Of course, those of you beginning to save late in your career are at a disadvantage. For savers beginning in their 20s and 30s, compounding interest will compose the majority of their retirement funds. In any case, never fear. It’s never too late. You just need to know how much to save. For that, you need a calculator.
Bankrate.com, for instance, provides a calculator that finds a 45-year-old planning retirement for age 67, with current retirement savings of $100,000, needs to save $5,000 a year to produce an income of approximately of $55,000 in retirement before inflation. With an assumed 3 percent inflation rate, the number falls to $30,000. Increasing yearly savings from $5,000 to $7,000 raises yearly income from savings to around $66,000 before inflation, and $35,000 after inflation.
This income does not include Social Security benefits or income that you expect from other sources, but online calculators can help you estimate benefits and fold them into a more complete financial picture. You can also adjust for estimated rates of return on your savings. The Bankrate.com calculator assumes a 7 percent rate of return before retirement and a 4 percent return after retirement, a period in which retirees often agree to accept lower returns for less risky investments.
Assumptions are only assumptions, and it is important to pay attention to the markets, the economy and your own personal financial situation. If these factors change, your calculations must change. For instance, any retiree expecting significant income from bonds or interest on savings in the low-interest environment of the past several years would be sorely disappointed.
Those who have kept their money in a bank account would have almost done as well stuffing it in their mattresses. Some countries have actually engineered negative interest rates, as counterintuitive as that might sound. This trend has, for some, destroyed the miracle of compound interest, which provides the benefit of having the money you save earn interest, and the money you have accumulated in interest also earn for you.
The principle of compounding extends to other savings vehicles in which you can not only earn and reinvest dividends, but benefit from capital gains, Townsend said. The compound annual growth rate (CAGR) of the Standard and Poor’s Index of 500 stocks from 1871 to December 2015 is just over 9 percent. Not too shabby. That means $1 invested in 1871 would be worth around $286,000 today. Adjusted for inflation, the CAGR falls to just under 7 percent, and the dollar investment in 1871 would still be worth more than $15,000 today.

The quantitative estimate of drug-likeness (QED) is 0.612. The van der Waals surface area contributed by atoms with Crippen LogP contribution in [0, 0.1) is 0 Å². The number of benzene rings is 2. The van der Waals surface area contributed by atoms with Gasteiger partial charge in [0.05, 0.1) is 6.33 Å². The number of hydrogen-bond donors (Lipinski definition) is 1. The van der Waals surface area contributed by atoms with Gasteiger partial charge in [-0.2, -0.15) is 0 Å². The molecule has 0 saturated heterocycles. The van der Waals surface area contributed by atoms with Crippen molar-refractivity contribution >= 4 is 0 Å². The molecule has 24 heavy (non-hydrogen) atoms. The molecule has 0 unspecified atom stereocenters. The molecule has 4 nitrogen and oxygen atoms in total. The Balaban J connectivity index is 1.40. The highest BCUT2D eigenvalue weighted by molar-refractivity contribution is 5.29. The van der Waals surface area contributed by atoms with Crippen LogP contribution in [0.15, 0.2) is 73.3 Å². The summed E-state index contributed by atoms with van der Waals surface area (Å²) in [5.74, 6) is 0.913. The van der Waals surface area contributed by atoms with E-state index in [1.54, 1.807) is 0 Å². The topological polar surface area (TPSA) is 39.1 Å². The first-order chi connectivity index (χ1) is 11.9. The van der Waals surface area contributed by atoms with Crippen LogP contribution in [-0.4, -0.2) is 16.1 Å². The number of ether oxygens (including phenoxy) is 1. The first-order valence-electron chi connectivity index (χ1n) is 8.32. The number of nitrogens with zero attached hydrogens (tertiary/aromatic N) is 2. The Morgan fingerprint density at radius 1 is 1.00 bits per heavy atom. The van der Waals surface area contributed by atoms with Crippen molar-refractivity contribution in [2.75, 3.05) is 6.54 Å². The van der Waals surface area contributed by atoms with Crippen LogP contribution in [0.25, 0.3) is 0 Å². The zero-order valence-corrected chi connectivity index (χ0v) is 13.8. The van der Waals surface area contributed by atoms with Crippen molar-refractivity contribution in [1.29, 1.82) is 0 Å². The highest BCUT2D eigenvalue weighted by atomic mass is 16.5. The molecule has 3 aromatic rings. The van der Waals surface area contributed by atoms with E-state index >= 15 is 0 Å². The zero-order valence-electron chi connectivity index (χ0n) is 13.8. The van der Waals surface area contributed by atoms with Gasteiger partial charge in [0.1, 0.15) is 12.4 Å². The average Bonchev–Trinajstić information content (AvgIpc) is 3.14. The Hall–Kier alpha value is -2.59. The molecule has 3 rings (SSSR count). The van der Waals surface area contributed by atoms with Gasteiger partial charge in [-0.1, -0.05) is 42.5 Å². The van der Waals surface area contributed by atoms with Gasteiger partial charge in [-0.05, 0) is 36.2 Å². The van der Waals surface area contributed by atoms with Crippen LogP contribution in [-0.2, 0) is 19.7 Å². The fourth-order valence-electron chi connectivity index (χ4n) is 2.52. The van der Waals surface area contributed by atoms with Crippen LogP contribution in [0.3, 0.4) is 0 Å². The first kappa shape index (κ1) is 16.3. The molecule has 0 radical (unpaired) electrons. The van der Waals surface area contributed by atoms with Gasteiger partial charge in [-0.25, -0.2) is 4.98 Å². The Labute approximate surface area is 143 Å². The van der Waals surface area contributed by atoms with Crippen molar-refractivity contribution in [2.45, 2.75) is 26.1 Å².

Programs to help
Once somebody decides to invest, a number of options are available to put the principle of compounding to work, Townsend said. One of the most important is government-sheltered programs, such as individual retirement accounts (IRAs) and 401k plans. IRAs allow individuals to save for retirement with tax-free growth or on a tax-deferred basis. In a typical IRA, investors put savings in before being taxed. These investments can be matched by employers. Taking advantage of the employer match is a no-brainer. In a Roth IRA, meanwhile, savers put their after-tax income into the markets, but retirement withdrawals are tax-free. This kind of program best serves the younger savers who will benefit from long periods of compound interest.
Even with these kinds of programs, regulated by the federal government and perhaps sponsored by your employer, an investor cannot afford to sleepwalk toward retirement. Townsend said investment vehicles are your property and must be treated with the respect they deserve. You have to stay abreast of the market and the government, both of which can change the economic and financial landscape in a heartbeat.
Learning about personal finance and budget does not begin and end with a high school or college course, or with a seminar in your 20s or 30s. It means continuing education throughout your earning years and retirement. Even friends and advisers with good intentions may not be entirely reliable. No one has more vested interest, no pun intended, in your retirement savings than you do.